What do you do when you aren't making any hobby progress? Most people would preach patience. That would be fantastic, if I had any. When I get stuck, I tend to switch my focus. That is how I became jack of all hobbies, after all. I don't box things up and walk away (though that might be the wiser thing to do) but just sort of amble onto other things. Presently, I have so many projects on the go that it shouldn't have been a problem. Unfortunately, I really wasn't feeling inspired.
|Ziploc package of nanoblocks|
Nanoblocks to the rescue.
I decided to poke around Toys R Us (if there is a way to make that R like they do at the store on this computer, I don't know what it is) in search of inspiration. I probably should have gone to a hobby shop, but the toy store was much easier--it's in the same building I take the subway home from work in.
I came across some fantastic Lego train sets that I had not seen before. I was painfully tempted to buy them, but I have an N scale train that needs building, and working on a Lego train set would be like having an affair. I should remain faithful (at least for now).
|When you open the package|
While browsing I came across some Nanoblocks. I love Nanoblocks, but had no idea they were now being sold at Toys R Us. I had to go to Scholar's choice, or Amazon to get them before. They didn't have too many sets left, but I managed to find a couple of projects for me.
For those of you who don't know (and haven't ready my previous posts on the subject) Nanoblocks are a locking brick toy from Japan that is similar to Lego, but much smaller (I guess Japan has a reputation for miniaturizing things, don't they). They have quite a few architectural sets, animal sets. and all purpose sets. They aren't cheap, but they won't break the bank. They are a little challenging for small children (and they are certainly a choking hazard for little ones) those they require nimble fingers. They usually turn out quite well.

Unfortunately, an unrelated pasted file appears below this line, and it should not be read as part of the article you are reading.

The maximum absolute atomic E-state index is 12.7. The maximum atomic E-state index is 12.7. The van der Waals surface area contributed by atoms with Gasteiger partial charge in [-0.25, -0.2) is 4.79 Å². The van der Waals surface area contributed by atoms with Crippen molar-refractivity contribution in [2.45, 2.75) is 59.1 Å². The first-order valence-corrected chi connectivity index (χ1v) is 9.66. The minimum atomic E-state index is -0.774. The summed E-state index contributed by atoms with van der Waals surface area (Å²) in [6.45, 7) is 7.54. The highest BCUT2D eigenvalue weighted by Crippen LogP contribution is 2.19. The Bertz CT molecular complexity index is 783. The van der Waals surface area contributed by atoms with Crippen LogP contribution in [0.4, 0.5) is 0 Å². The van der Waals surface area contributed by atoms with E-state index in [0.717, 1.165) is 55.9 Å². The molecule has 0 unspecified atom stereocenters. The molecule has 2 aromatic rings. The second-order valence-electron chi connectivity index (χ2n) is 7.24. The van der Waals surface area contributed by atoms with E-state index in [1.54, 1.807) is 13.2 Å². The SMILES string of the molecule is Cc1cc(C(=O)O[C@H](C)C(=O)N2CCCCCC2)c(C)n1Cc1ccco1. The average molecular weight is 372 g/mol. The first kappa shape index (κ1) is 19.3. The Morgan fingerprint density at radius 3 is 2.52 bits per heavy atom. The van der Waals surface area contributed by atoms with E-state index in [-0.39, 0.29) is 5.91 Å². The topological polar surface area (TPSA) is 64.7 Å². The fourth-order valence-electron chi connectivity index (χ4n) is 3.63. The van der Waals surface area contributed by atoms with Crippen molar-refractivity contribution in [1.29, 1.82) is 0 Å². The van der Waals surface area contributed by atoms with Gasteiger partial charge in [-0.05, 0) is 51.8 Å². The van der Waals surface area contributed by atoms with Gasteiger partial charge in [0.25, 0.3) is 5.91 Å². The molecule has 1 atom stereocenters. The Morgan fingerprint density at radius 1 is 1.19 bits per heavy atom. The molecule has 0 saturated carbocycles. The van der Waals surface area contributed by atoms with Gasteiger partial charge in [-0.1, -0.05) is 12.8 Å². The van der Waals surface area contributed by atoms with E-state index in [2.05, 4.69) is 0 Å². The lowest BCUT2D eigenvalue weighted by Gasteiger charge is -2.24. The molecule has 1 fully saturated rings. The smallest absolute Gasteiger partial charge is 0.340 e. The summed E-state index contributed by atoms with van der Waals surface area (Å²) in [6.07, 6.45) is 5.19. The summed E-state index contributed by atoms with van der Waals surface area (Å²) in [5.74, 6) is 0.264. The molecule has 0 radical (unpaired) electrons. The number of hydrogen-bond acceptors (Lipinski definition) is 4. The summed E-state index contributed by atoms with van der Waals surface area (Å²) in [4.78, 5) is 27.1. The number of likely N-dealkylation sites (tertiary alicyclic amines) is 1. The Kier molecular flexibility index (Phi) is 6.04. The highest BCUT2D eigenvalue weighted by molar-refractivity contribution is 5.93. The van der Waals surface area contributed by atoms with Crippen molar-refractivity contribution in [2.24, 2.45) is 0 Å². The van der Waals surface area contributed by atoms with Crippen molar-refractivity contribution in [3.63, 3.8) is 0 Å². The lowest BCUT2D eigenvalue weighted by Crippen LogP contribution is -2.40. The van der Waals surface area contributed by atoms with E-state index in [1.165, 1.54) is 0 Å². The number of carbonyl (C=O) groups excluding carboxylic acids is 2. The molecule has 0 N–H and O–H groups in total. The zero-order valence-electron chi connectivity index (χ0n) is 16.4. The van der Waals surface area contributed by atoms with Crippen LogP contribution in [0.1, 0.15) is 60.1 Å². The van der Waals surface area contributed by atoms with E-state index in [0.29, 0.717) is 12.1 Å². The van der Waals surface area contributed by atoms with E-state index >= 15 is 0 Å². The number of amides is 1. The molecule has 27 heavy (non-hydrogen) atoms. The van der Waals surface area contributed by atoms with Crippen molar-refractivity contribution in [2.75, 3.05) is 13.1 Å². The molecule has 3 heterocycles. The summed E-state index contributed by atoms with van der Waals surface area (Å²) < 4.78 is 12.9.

|Everything sorted out and ready to go|
This morning, after my morning coffee, and before I have to rake the leaves, I tackled the drum set. This was the first time I purchased a set that didn't come in a box. This one came packaged in a zip lock bag. It wasn't too difficult, but my fingers are a little large, and not particularly nimble. I needed tweezers, and some restraint. I only dropped the pieces onto the carpet 10 or 11 times. Fortunately, I was able to find them before frustration set in.
|the remaining pieces|
I managed to put it together in the length of time it took me to listen to Rod Stewart's Every Picture Tells A Story. It turned out quite well, and I have a bunch of parts leftover for some future project or some abstract art if I can't figure out what to do with them. And to answer your questions, before you ask them, the leftover parts were intended--There are always leftover parts.
I have included a few extra pictures, so that you can get a better idea of what comes in the package and what you have left at the end.